I have to ask: Do you use corrosive carcinogenic compounds to cook your food? If you’re eating processed food-like-products you probably do. When the items you consume are processed with chemicals that have a mile long list of side effects and warnings, shouldn’t that raise an eyebrow?
“Precautions: Do not ingest. Do not breathe dust. If ingested, seek medical advice immediately and show the container or the label. Personal Protection: Safety glasses. Lab coat. Dust respirator. Be sure to use an approved/certified respirator or equivalent. Gloves.” Do these warnings appear on your food product container or packaging? No?
95% of the 3,000 + additives the Food and Drug Administration allow as GRAS are toxic, corrosive, cancerous chemicals. You ingest poison everyday without knowing it. Whether you may want to believe it, admit it, or deny it, it happens.
(Talc, Talcum powder)
This substance is generally recognized as safe when used 2.0% in table salt
Silicate – Any of numerous compounds containing Silicon
The substance is toxic to lungs. Repeated or prolonged exposure to the substance can produce target organs damage.
- Rubber filler
- absorbent for crude oil spills
- manufacture of permanently dry resins and resinous compositions
- varnishes, and paper (filler)
- animal and vegetable oils (bleaching agent)
- odor absorbent
- filter medium
- catalyst and catalyst carrier
- anticaking agent in foods
Talcum powder is made from talc, a mineral made up mainly of the elements magnesium, silicon, and oxygen. As a powder, it absorbs moisture well and helps cut down on friction, making it useful for keeping skin dry and helping to prevent rashes. It is widely used in cosmetic products such as baby powder and adult body and facial powders, as well as in a number of other consumer products.
Magnesium Silicate hollow spheres with large specific surface area showed availability for the removal of organic and heavy-metal ions efficiently from waste water. Importantly, the micro/Nanoscale Magnesium Silicate hollow spheres that had adsorbed organic pollutants could be regenerated by calcination and used repeatedly in pollutant removal.
Gels of Magnesium Hydroxide and of silica are produced separately, are washed, are combined and are redispersed in water to form a suspension. Lithium Hydroxide or Lithium Fluoride and Sodium Hydroxide are added to the suspension that is then treated hydrothermally
Presumably, it could be an eye, skin, and respiratory tract irritant from frictional action. Chronic exposure can lead to accumulation in the lungs, as in the pneumoconiosis called “Talcosis” and exposure to fibrous forms might result in pulmonary fibrosis.
ACUTE INHALATION: Acute aspiration of talc causes cough, dyspnea, tachypnea, sneezing, vomiting, cyanosis, and pulmonary edema which may be delayed up to several hours. Cardiorespiratory arrest may occur following severe aspiration.
CHRONIC INHALATION of industrial talc dusts or body talc produces talcosis due to talc, silica, and asbestos (talc pneumoconiosis) characterized by productive cough, dyspnea, rales, diminished breath sounds, limited chest expansion, interstitial fibrosis, and granulomas.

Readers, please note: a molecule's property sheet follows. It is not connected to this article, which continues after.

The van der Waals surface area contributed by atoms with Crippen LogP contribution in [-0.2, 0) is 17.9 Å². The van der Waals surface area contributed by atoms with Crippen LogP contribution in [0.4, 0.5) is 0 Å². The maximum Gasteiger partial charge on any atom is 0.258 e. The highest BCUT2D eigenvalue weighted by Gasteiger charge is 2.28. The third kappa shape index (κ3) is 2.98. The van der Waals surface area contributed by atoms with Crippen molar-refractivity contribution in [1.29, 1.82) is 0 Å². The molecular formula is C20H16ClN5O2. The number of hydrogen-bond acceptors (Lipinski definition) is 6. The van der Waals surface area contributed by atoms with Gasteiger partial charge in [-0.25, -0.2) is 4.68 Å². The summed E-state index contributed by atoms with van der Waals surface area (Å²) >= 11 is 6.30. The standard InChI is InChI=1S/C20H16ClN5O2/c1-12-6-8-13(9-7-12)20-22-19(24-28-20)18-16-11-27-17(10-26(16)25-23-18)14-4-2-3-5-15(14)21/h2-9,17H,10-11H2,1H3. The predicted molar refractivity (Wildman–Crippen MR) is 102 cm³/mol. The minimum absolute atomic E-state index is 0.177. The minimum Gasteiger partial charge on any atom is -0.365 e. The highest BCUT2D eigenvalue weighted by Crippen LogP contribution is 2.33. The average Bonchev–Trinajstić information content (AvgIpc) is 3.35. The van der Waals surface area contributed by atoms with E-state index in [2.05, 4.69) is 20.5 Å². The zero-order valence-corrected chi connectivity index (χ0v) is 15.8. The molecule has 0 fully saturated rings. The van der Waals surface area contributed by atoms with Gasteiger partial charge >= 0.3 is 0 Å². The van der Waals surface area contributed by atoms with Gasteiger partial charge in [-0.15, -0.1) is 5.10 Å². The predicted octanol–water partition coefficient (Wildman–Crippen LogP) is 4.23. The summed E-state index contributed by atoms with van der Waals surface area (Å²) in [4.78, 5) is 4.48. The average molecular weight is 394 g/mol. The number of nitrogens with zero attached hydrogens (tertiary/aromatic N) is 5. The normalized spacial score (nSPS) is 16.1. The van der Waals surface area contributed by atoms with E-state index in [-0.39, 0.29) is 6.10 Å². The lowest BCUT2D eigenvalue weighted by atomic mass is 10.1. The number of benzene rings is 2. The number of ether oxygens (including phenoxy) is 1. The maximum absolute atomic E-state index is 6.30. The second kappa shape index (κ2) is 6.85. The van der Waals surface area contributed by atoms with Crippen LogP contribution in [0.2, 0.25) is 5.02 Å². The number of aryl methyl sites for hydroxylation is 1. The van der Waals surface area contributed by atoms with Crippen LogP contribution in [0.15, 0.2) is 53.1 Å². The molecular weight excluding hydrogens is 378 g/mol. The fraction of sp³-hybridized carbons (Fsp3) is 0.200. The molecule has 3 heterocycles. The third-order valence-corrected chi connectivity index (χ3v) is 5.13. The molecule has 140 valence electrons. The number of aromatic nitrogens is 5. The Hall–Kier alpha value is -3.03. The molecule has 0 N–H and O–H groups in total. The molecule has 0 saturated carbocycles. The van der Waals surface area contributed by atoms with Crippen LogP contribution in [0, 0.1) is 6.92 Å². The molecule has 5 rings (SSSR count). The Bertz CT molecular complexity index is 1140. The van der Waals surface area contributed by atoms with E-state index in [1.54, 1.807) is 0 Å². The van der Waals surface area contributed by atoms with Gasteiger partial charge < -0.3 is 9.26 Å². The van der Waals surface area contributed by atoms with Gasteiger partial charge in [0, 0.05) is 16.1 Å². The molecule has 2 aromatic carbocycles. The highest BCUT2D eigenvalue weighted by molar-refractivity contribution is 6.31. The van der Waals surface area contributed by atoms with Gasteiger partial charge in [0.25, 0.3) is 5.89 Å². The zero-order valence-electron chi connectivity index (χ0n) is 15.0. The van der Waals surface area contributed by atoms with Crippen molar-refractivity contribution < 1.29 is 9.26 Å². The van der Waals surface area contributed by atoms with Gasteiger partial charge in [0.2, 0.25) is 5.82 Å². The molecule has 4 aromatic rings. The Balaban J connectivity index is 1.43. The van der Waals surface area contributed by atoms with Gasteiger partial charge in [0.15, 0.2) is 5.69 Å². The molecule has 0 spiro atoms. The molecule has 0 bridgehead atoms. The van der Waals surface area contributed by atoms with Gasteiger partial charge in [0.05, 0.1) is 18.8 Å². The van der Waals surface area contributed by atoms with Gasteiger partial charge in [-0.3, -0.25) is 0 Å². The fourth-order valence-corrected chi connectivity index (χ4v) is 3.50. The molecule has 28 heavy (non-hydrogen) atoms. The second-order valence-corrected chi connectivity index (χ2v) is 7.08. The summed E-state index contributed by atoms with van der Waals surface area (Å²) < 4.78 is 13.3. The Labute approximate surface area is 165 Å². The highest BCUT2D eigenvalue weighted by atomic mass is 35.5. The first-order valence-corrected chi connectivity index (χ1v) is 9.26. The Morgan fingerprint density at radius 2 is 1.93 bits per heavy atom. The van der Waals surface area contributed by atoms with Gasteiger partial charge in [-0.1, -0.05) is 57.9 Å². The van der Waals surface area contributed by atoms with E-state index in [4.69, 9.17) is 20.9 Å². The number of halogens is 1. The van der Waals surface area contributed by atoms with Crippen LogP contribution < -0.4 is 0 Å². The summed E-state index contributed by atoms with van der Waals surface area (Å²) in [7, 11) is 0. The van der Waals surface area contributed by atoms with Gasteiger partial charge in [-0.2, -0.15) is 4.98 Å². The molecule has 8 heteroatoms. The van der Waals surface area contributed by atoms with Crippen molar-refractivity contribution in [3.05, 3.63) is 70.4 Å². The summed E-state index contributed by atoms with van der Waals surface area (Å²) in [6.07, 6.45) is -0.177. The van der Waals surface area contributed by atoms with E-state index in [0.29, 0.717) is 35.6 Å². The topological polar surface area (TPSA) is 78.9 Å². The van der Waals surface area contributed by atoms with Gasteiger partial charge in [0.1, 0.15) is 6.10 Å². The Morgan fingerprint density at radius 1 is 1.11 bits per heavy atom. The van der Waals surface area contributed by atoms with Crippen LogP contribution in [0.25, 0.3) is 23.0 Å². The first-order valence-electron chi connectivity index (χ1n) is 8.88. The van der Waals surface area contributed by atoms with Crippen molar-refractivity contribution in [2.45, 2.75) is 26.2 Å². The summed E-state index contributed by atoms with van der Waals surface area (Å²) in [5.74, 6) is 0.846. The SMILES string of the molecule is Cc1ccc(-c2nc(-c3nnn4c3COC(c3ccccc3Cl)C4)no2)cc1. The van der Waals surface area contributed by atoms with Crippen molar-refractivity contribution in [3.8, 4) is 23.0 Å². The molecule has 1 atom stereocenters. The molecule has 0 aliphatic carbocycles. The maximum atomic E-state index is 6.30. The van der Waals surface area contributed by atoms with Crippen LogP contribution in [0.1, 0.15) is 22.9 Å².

Acute Aspiration of talc causes cough, dyspnea, tachypnea, sneezing, vomiting, cyanosis, and pulmonary edema which may be delayed up to several hours. Asphyxia and cardiorespiratory arrest may occur following severe aspiration. CHRONIC INHALATION may cause talcosis (talc pneumoconiosis).
Talc was classified as pregnancy category B. Talc was fetotoxic
Talc is a powdered native, hydrous magnesium silicate sometimes containing a small portion of aluminum silicate. Talc can be contaminated with asbestos fibers, posing risks for respiratory toxicity and cancer. Studies by the National Toxicology Panel (NTP) demonstrated that cosmetic-grade talc free of asbestos is a form of magnesium silicate that also can be toxic and carcinogenic.
It has been suggested that talcum powder might cause cancer in the ovaries if the powder particles (applied to the genital area or on sanitary napkins, diaphragms, or condoms) were to travel through the vagina, uterus, and fallopian tubes to the ovary. Several studies in women have looked at the possible link between talcum powder and cancer of the ovary.
One recent study suggested genital talcum powder use may slightly increase the risk of endometrial (uterine) cancer in women who are past menopause, but further studies are needed to explore this possible link.
IARC (International Agency for Cancer Research) classifies talc that contains asbestos as “carcinogenic to humans”.
The NTP has not fully reviewed talc (with or without asbestos) as a possible carcinogen.
Precautions: Do not ingest. Do not breathe dust. If ingested, seek medical advice immediately and show the container or the label.
Personal Protection: Safety glasses. Lab coat. Dust respirator. Be sure to use an approved/certified respirator or equivalent. Gloves.
OSHA: Hazardous by definition of Hazard Communication Standard
EINECS: This product is on the European Inventory of Existing Commercial Chemical Substances.
- http://toxnet.nlm.nih.gov/cgi-bin/sis/search/a?dbs+hsdb:@[email protected]+5823
Some extra reading material